Over the past couple of weeks, we’ve been tracking the spread of COVID-19 in the country with online tools such as the website created by the Department of Health, as well as live global maps from World Health Organisation (WHO) data.

Now researchers at Wits University have created a South African dashboard for COVID-19 that digs deeper into the statistics of this virus that currently has the country in a state of national disaster.

According to researchers the dashboard shows the latest statistics on how the virus is affecting the population of South Africa. It is also updated on a daily basis, using official statistics from both local sources, such as the National Institute for Communicable Diseases (NICD) and international ones like the aforementioned WHO.

The statistics on aspects such as the cumulative confirmed cases in South Africa, the daily confirmed cases, relative increases of infections are presented in easy-to-interpret visualisations, and serve to provide additional context as to the effects of this virus.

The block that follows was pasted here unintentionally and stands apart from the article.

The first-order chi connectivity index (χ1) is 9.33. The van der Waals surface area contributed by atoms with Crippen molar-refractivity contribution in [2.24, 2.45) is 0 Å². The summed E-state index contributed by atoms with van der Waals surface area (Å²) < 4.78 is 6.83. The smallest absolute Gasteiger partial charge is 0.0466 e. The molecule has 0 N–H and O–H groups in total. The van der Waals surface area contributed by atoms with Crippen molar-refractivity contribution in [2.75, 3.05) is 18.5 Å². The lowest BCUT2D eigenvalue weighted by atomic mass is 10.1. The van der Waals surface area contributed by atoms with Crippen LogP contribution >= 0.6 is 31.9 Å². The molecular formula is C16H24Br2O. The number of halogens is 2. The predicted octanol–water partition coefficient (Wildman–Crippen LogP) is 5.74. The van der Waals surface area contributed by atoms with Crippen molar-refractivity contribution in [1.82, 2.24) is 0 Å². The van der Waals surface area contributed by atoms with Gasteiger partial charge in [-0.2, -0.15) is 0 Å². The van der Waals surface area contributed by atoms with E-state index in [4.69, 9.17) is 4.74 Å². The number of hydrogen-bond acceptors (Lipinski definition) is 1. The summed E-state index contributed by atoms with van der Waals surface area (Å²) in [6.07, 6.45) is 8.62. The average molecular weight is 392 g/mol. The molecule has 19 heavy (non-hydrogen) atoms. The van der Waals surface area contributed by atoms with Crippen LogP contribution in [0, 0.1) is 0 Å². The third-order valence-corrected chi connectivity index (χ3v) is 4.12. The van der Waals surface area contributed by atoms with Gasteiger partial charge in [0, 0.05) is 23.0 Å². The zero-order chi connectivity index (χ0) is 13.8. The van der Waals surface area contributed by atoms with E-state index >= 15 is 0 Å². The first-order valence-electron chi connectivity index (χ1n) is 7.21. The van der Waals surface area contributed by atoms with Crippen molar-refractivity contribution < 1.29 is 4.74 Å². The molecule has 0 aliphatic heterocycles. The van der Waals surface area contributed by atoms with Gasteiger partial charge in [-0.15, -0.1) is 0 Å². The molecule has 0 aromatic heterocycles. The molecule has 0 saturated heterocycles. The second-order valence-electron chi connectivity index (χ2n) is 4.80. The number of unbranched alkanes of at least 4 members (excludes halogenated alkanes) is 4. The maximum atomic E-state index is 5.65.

Other statistics include infections by gender, province, age and transmission routes, which should provide citizens with greater local insight into COVID-19.

“We are experts in analysing and interpreting big data, and we believe that it is important that someone put this data together and present a bigger picture of the impact of the virus on the country,” says Professor Bruce Mellado from the Wits School of Physics, who initiated the project.

“The team working on the project includes computer and data analysts, engineers and physicists,” he adds.

The professor also notes that he is in talks with several government departments to get them to recognise, as well as to add to, the database, in order to make it a powerful tool in the fight against the virus.

“Our team believes in the power of knowledge to solve complex issues, and we hope that our strong ties and cooperation between the scientific community, the executive and the public can help overcome challenges such as the COVID-19 pandemic,” he concludes.

With South African organisations and people still in the dark about COVID-19, despite it already reaching 402 cases at the time of writing locally, having an online tool can indeed prove helpful and is well worth checking out.